National Marine Week: The life aquatic
When you visit the forest you know what to expect: trees, spectacular views, woodland wildlife. But how about leaping salmon? Or dolphins? Or even a minke whale? Not what you’d expect from your typical woodland wander. It’s National Marine Week, and there’s no better time to celebrate the flippery creatures that live in our rivers and seas.
A he-roe-ic life
First up, salmon. Young salmon live in freshwater rivers and pools until they’re between two and four years old. Then, they leave home and go out into the world (aka the North Atlantic). When they’ve reached adulthood, they then return to spawn, swimming upstream via a seemingly endless number of waterfalls to the exact stretch of river where they hatched.
Want to see these magnificent creatures in action? Late summer and autumn is the best time to see them, with dedicated viewing places at Rogie Falls near Inverness, and the Falls of Shin in Sutherland.
It’s not just Scotland’s rivers which offer great wildlife viewing – there’s plenty to see in the sea too. There are over 24 species of cetacean recorded in western Scotland alone. Some of these species live here all year round, such as the harbour porpoise, while some journey over to visit for the summer months, like the minke whale.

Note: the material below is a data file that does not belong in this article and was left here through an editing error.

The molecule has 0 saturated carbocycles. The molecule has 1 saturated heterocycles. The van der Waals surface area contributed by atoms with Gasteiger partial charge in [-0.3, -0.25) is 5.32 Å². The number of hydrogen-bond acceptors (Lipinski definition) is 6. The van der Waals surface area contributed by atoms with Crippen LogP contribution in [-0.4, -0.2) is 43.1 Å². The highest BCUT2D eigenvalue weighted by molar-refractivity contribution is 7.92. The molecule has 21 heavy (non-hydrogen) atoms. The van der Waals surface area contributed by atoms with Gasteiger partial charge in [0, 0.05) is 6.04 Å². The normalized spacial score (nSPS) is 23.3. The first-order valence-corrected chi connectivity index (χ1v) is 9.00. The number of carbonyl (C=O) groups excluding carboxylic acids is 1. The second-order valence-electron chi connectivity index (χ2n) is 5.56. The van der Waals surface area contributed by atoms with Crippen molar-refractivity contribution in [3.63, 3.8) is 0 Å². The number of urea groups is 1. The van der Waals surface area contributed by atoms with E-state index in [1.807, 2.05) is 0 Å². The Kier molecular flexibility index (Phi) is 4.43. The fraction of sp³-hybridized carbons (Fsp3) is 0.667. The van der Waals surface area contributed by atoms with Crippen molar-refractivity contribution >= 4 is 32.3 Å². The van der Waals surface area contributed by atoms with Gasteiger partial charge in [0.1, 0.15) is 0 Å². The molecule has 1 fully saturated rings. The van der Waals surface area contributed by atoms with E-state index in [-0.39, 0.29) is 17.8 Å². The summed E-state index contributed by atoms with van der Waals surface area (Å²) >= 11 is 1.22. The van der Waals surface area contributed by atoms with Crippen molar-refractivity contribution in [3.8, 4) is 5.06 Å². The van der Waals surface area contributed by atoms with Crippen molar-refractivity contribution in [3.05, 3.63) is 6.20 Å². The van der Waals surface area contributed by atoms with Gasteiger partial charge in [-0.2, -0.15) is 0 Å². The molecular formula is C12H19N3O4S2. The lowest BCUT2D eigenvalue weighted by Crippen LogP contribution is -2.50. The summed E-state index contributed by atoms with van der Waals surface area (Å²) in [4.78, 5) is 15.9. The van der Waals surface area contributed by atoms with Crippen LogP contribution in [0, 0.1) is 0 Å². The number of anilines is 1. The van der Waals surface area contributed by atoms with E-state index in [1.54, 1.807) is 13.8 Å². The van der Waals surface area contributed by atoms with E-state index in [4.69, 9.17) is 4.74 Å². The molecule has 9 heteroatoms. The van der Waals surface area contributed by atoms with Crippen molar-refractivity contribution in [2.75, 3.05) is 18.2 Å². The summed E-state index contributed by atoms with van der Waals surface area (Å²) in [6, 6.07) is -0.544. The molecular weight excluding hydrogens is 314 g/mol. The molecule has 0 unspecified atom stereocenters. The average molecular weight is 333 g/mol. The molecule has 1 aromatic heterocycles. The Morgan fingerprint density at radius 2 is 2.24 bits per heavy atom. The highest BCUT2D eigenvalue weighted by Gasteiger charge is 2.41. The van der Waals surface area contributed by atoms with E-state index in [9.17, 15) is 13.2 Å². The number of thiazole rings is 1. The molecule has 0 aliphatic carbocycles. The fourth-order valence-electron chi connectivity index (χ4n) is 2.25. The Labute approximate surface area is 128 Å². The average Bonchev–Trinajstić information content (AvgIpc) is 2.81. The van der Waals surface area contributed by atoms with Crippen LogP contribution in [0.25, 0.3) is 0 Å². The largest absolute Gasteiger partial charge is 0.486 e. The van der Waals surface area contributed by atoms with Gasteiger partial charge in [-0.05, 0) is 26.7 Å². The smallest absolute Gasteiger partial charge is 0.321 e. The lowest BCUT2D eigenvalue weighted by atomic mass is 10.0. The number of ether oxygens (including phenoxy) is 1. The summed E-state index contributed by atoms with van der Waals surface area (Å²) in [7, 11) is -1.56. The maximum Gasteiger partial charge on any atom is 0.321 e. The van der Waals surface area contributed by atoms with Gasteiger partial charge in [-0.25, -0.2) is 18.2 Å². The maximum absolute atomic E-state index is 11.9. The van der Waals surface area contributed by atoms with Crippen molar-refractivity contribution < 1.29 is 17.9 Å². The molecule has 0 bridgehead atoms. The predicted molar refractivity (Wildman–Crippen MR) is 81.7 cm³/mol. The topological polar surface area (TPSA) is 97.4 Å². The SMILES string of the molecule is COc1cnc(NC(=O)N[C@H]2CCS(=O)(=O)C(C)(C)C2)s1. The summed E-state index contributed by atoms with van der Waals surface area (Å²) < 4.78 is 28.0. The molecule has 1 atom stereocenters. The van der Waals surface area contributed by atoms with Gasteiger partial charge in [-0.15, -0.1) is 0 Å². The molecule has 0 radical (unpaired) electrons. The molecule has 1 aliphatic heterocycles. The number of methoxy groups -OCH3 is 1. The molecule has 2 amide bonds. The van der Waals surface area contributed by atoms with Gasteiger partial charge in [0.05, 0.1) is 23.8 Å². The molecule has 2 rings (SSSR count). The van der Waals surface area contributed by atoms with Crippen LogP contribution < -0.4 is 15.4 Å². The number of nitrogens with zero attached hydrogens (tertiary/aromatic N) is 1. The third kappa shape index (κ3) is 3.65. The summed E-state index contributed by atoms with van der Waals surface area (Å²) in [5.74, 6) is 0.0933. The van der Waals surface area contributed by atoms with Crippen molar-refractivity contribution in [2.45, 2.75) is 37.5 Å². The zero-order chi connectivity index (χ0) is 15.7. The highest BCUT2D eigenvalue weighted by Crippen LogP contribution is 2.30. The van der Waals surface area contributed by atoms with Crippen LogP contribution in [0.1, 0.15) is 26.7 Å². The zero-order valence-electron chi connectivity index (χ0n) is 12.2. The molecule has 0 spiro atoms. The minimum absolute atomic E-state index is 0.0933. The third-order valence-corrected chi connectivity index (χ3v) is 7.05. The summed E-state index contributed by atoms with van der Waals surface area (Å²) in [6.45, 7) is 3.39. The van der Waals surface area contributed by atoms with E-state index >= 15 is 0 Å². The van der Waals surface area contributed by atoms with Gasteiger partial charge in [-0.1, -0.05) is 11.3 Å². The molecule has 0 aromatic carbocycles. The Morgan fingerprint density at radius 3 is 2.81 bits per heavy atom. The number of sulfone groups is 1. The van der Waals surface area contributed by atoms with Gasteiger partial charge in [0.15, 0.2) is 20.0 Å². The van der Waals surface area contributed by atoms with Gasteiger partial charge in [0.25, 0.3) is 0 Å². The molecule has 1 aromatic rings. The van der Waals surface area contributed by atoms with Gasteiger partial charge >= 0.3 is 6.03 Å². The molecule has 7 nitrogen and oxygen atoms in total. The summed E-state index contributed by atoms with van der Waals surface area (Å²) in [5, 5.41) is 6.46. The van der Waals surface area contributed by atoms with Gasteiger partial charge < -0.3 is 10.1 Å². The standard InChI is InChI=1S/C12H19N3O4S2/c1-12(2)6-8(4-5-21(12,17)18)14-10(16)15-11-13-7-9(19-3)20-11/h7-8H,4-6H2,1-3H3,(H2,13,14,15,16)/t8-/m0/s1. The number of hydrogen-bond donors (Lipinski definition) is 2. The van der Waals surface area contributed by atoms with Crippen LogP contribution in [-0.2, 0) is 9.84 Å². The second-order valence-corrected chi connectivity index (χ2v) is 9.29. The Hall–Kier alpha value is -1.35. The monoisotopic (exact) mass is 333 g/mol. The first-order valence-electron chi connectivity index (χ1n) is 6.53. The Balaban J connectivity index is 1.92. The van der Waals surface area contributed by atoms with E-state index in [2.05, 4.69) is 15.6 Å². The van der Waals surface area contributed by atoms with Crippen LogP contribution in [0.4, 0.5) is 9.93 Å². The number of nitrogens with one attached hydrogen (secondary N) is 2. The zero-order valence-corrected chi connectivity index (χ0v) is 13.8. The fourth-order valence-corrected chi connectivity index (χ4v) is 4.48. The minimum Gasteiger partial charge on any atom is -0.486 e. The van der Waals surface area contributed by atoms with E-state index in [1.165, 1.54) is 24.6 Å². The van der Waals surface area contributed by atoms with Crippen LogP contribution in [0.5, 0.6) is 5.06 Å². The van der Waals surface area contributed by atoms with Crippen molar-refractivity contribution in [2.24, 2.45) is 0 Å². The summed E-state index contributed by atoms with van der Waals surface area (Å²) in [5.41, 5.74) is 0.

There are some great places to try and spot these lovely animals: head out west to Fishnish on the Isle of Mull, or Kylerhea on Skye. The wildlife hides at both locations are great places to look for dolphins, harbour porpoise, and a range of other sea creatures.
If you’re really lucky, you might even spot a basking shark, the second largest fish in the world. These plankton loving giants can grow up to a whopping 12 metres, and can usually be found swimming with their gigantic mouths open, filtering up to 2.5 million litres of seawater through their gills each hour.
Sealed with a kiss
Two species of seal live permanently in Scotland: the grey seal and the common seal. These playful creatures can be spotted along Scotland’s coastal woodlands as they lounge on beaches and rocks, or in the sea as they go fishing.
Seals can be spotted in all seasons, but there are certain times when they will congregate in larger groups, making them easier to spot. Grey seals mate and pup between October and December then moult from January to April. Common seals will usually breed in June and July, before moulting shortly after.
Not sure where to spot these curious creatures? The Garbh Eilean Wildlife Hide overlooks the shore of Loch Sunart and several rocky islands, which are favourites of local seals. Tentsmuir Forest also offers good viewing opportunities, as you stroll over sand dunes and between tall trees.
A new porpoise in life
Sometimes seeing the unexpected is good. It makes things a little bit more exciting. So next time you take a trip to the forest, make sure to keep an eye on the water, and not just in the trees!